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Thursday, 10 May 2018 21:25

The struggle to study hepatitis C virus with Charlie Rice

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Charlie Rice gives the history of learning to grow hepatitis C virus in culture, from pitfalls to hurdles and successes along the 20-year journey. He also talks about yellow fever virus, its vaccine, and the importance of curiosity-driven research.

Host: Julie Wolf Charles Rice

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Julie's biggest takeaways:

Learning the viral genome sequences led to recategorization of Togaviridae, which were previously grouped based on similar viral structure. New viruses can be identified based on their homologs to existing viral sequences, but many new viruses encode genes with no known homologs - the dark matter of viral sequences!

We still don’t understand the exact mechanism by which cirrhosis can progress to liver cancer. People are still debating whether it’s a direct viral effect or if it’s the chronic slowly progressive immune response that damages the liver, leading to new liver cells and potentially leading to mutagenic conditions.

It’s been a long road to develop in vitro systems to study hepatitis C virus:

  • First identified in 1989

  • A cDNA clone of HCV was made in 1997, at which point it could be propagated in a chimpanzee model of infection. But finding a permissive cell line to grow HCV proved difficult.

  • The integron system came next: replacing the structural genes with a selectable marker meant the viral replication system could be tested in cell lines, even if viral progeny weren’t produced.

  • Lentivirus decorated with HCV glycoproteins allowed the study of viral attachment and entry.

  • In 2005, a rare HCV isolate (JFH9) from a patient in Japan with acute fulminant disease was able to replicate without adaptive mutations and production of infectious viral progeny!

How do you make animal model of infection?

  • Alter the genetics of the animal to mimic the human state

  • Grow real human cells inside a mouse

  • Find a hepatitis C-like virus that naturally infects mice to study natural viral-host interactions

Interferon-based treatment was long and had bad side effects. Studies from model systems facilitated development of new drugs, such as a nucleotide prodrug that targets the RNA-dependent RNA Polymerase, which have fewer side effects and a shorter treatment course.

The 17D yellow fever vaccine is an attenuated strain that confers lifelong immunity against all strains of yellow fever. Why is this vaccine such a good vaccine? Understanding vaccine efficacy can help design better vaccines for other diseases.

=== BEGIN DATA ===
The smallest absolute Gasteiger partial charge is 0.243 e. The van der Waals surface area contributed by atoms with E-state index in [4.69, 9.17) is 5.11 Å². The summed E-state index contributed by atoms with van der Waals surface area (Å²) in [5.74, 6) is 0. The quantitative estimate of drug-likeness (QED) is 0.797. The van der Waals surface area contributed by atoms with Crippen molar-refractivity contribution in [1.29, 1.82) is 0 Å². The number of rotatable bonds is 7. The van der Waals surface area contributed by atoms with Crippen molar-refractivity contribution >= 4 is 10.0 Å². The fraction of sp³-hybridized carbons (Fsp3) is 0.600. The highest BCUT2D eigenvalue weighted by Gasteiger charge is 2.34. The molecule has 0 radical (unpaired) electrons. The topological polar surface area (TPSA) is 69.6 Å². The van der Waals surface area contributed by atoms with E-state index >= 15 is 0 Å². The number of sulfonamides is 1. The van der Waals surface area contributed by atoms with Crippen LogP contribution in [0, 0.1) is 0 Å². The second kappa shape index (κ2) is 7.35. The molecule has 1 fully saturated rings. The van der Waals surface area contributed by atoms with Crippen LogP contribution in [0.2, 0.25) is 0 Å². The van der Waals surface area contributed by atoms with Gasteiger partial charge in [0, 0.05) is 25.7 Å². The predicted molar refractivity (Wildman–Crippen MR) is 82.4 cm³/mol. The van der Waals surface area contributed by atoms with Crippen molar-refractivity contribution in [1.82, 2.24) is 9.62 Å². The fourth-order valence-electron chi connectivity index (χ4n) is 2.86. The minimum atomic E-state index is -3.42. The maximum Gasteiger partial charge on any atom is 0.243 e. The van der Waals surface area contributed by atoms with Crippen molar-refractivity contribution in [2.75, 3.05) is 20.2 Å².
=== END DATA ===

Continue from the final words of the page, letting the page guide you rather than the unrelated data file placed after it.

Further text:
Featured Quotes (in order of appearance):

“One of the interesting properties of Hepatitis C as compared to some of the other flaviviruses like yellow fever virus for example is that it is extremely good at establishing and maintaining a chronic infection in most people who are infected. So if you progress to this chronic stage, which occurs in about 60-70% of those that become infected, you’re stuck with the virus for life unless you’re successfully treated.”

“Hepatacytes are notorious for changing their transcriptional profile and losing their differentiation when you plate them in cell culture.”

“The problem with working with xenografts in a mouse model is that you’re working with an animal that is basically deficient in T cells and B cells, and often NK cells as well. That means it’s kind of like a furry test tube - you can infect the animals, but they don’t have the immune response we think is important for the pathology associated with chronic hepatitis C infections.”

Current outbreaks of yellow fever “give you an appreciation for the cyclic nature of our public health measures and practices so that even when you have an effective vaccine, it doesn’t necessarily get uniformly applied and we often end up in a more reactive situation when these epidemics begin to show up again.”

“You would think having these fantastic new drugs would be like flipping a switch - we can now identify the people who are infected and treat them. But it’s actually very spotty, depending on the country, cost, and the health care system - and how those vary between countries and even within a country.”

“I make a plea for curiosity-driven research because we never really know when insights gain from that will come in handy!”

Links for this episode

Send your stories about our guests and/or your comments to jwolf@asmusa.org.

Last modified on Friday, 11 May 2018 16:00
Julie Wolf

Julie Wolf is the ASM Science Communications Specialist. She contributes to the ASM social media and blog network and hosts the Meet the Microbiologist podcast. She also runs workshops at ASM conferences to help scientists improve their own communication skills. Follow Julie on Twitter for more ASM and microbiology highlights at @JulieMarieWolf.

Julie earned her Ph.D. from the University of Minnesota, focusing on medical mycology and infectious disease. Outside of her work at ASM, she maintains a strong commitment to scientific education and teaches molecular biology at the community biolab, Genspace. She lives in beautiful New York City.

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